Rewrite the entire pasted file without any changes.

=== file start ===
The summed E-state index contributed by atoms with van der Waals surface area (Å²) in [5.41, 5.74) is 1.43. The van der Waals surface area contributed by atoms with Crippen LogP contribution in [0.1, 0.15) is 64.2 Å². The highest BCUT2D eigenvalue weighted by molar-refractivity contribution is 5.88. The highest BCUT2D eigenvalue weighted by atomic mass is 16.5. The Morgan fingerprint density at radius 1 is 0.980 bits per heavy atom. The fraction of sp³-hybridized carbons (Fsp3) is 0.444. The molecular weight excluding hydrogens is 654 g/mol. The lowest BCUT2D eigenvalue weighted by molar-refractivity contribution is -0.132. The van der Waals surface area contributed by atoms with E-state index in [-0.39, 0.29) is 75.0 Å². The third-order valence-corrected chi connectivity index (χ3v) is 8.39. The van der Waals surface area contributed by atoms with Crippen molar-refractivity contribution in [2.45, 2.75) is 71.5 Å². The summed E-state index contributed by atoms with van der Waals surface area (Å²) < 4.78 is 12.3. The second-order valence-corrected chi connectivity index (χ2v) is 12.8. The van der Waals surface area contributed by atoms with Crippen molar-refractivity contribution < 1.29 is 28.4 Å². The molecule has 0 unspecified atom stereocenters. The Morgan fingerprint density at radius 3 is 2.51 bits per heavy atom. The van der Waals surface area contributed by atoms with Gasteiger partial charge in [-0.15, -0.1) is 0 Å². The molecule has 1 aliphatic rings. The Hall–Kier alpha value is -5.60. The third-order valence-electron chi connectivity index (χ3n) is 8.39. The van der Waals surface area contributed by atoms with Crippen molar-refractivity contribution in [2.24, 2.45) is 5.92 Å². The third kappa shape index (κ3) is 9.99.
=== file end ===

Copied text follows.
The summed E-state index contributed by atoms with van der Waals surface area (Å²) in [5.41, 5.74) is 1.43. The van der Waals surface area contributed by atoms with Crippen LogP contribution in [0.1, 0.15) is 64.2 Å². The highest BCUT2D eigenvalue weighted by molar-refractivity contribution is 5.88. The highest BCUT2D eigenvalue weighted by atomic mass is 16.5. The Morgan fingerprint density at radius 1 is 0.980 bits per heavy atom. The fraction of sp³-hybridized carbons (Fsp3) is 0.444. The molecular weight excluding hydrogens is 654 g/mol. The lowest BCUT2D eigenvalue weighted by molar-refractivity contribution is -0.132. The van der Waals surface area contributed by atoms with E-state index in [-0.39, 0.29) is 75.0 Å². The third-order valence-corrected chi connectivity index (χ3v) is 8.39. The van der Waals surface area contributed by atoms with Crippen molar-refractivity contribution in [2.45, 2.75) is 71.5 Å². The summed E-state index contributed by atoms with van der Waals surface area (Å²) < 4.78 is 12.3. The second-order valence-corrected chi connectivity index (χ2v) is 12.8. The van der Waals surface area contributed by atoms with Crippen molar-refractivity contribution < 1.29 is 28.4 Å². The molecule has 0 unspecified atom stereocenters. The Morgan fingerprint density at radius 3 is 2.51 bits per heavy atom. The van der Waals surface area contributed by atoms with Gasteiger partial charge in [-0.15, -0.1) is 0 Å². The molecule has 1 aliphatic rings. The Hall–Kier alpha value is -5.60. The third-order valence-electron chi connectivity index (χ3n) is 8.39. The van der Waals surface area contributed by atoms with Crippen molar-refractivity contribution in [2.24, 2.45) is 5.92 Å². The third kappa shape index (κ3) is 9.99.